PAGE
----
University of Cambridge > Talks.cam > Departmental Seminar Programme, Department of Veterinary Medicine > Gene-based vaccines to combat bacterial diseases, hurdles and opportunities’

Gene-based vaccines to combat bacterial diseases, hurdles and opportunities’

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  • UserProfessor Christine Rollier, Professor of Vaccinology, University of Surrey
  • ClockWednesday 08 February 2023, 13:00-14:00
  • HouseLT2.

If you have a question about this talk, please contact Fiona Roby.

With the recent success of adenoviral vaccines against Ebola and SARS -CoV-2, the potential of this platform in the fight against outbreak pathogens is being realised. This technology has proven impact in high income countries and is also suitable for large scale manufacture and use in low-and-middle income countries, as demonstrated by the Oxford/AstraZeneca vaccine against SARS -CoV-2. The potential of viral-vectors to induce T Helper type 1 and high antibody responses in humans makes the use of this approach attractive in efforts to combat the disease and disability caused by bacterial pathogens. However, the case for their use in bacterial vaccines is less clear: the expression of a bacterial protein in a eukaryotic cell may impact on the antigen localization, induce unwanted glycosylation or affect protein conformation, and this is also true if using the mRNA vaccine platform. The potential and challenges of adenoviral vectors was explored against two bacterial diseases, capsular group B meningococcus and the plague. While all antigens and combinations were able to induce high antibody responses after a single dose immunisation in mice, not all were able to induce functional antibodies. We show that a subset of outer membrane proteins from Gram-negative bacteria can be incorporated into gene-based vectors for novel vaccine development. While our work highlights the challenges inherent in developing novel vaccines using this technology and can be applied to mRNA, the successful progression of two novel bacterial vaccines to clinical development underlines the potential of these platforms for vaccine development against bacterial diseases.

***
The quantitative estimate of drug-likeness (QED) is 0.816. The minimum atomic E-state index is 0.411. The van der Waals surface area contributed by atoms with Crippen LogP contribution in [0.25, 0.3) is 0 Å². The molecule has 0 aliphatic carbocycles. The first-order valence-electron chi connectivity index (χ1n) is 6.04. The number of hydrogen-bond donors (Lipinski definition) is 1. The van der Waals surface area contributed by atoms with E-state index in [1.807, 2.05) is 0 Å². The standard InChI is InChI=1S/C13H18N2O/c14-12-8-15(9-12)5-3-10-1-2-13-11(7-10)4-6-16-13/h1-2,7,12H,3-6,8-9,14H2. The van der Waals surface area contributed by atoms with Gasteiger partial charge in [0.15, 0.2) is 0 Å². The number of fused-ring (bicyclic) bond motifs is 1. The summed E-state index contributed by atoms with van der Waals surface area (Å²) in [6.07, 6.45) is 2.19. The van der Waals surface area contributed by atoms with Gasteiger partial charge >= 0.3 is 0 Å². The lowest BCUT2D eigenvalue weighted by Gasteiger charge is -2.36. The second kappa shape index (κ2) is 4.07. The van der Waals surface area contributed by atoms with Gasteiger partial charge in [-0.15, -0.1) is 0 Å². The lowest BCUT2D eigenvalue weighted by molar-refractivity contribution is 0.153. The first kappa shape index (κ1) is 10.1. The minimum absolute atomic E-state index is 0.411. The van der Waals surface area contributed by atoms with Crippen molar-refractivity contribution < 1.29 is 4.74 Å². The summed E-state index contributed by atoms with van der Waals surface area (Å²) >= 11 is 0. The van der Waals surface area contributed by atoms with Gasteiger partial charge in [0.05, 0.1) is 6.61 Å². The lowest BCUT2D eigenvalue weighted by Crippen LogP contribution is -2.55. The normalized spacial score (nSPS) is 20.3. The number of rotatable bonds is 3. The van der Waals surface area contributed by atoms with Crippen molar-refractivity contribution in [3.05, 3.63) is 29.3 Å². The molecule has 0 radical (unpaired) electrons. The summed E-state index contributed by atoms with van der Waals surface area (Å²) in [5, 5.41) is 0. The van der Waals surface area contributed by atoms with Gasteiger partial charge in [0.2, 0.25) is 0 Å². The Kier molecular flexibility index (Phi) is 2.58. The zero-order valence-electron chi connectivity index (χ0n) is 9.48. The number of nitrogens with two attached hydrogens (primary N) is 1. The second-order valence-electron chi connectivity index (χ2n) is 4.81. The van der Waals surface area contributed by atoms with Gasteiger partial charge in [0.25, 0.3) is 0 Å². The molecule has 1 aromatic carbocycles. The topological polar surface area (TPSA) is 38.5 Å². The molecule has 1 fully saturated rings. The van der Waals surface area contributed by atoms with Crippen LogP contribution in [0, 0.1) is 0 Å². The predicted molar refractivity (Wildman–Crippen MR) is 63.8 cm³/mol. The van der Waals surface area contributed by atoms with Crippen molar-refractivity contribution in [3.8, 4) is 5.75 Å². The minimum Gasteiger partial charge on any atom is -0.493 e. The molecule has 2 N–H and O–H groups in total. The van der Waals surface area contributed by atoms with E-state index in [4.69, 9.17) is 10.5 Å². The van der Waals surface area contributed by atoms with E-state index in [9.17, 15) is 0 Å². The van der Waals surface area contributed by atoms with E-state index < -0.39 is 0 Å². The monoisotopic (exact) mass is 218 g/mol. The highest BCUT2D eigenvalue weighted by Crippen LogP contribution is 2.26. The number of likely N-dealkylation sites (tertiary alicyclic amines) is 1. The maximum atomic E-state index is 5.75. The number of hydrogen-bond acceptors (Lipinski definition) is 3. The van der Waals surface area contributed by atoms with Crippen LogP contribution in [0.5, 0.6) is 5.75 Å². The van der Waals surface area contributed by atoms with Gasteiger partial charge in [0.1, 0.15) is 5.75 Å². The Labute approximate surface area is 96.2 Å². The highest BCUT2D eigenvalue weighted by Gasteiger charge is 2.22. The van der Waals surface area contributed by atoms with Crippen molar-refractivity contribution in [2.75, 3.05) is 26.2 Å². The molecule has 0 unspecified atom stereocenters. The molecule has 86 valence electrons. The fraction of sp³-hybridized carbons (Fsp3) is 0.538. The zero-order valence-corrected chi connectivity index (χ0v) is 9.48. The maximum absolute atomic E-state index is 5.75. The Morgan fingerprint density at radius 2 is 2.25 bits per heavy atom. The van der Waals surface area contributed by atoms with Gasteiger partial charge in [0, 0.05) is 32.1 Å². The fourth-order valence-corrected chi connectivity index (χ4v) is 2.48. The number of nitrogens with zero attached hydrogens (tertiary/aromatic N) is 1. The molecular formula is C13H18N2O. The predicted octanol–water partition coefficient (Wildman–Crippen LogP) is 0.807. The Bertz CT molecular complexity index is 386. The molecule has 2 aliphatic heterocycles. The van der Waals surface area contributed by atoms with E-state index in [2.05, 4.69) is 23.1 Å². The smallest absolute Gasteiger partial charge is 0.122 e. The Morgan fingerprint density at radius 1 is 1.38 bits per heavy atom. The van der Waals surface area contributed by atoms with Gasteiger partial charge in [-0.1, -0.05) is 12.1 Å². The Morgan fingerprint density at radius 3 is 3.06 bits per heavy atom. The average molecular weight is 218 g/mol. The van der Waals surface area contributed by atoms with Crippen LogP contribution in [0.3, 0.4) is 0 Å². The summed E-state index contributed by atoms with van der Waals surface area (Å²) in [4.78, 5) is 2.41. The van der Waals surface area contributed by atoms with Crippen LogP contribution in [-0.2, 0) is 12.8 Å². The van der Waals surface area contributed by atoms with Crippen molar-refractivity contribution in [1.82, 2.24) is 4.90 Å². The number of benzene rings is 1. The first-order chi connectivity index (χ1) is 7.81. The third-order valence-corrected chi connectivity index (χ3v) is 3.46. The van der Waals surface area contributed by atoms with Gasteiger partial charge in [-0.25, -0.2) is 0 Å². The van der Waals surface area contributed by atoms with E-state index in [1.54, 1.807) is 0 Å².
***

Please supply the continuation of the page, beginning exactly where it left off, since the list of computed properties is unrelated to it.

This talk is part of the Departmental Seminar Programme, Department of Veterinary Medicine series.

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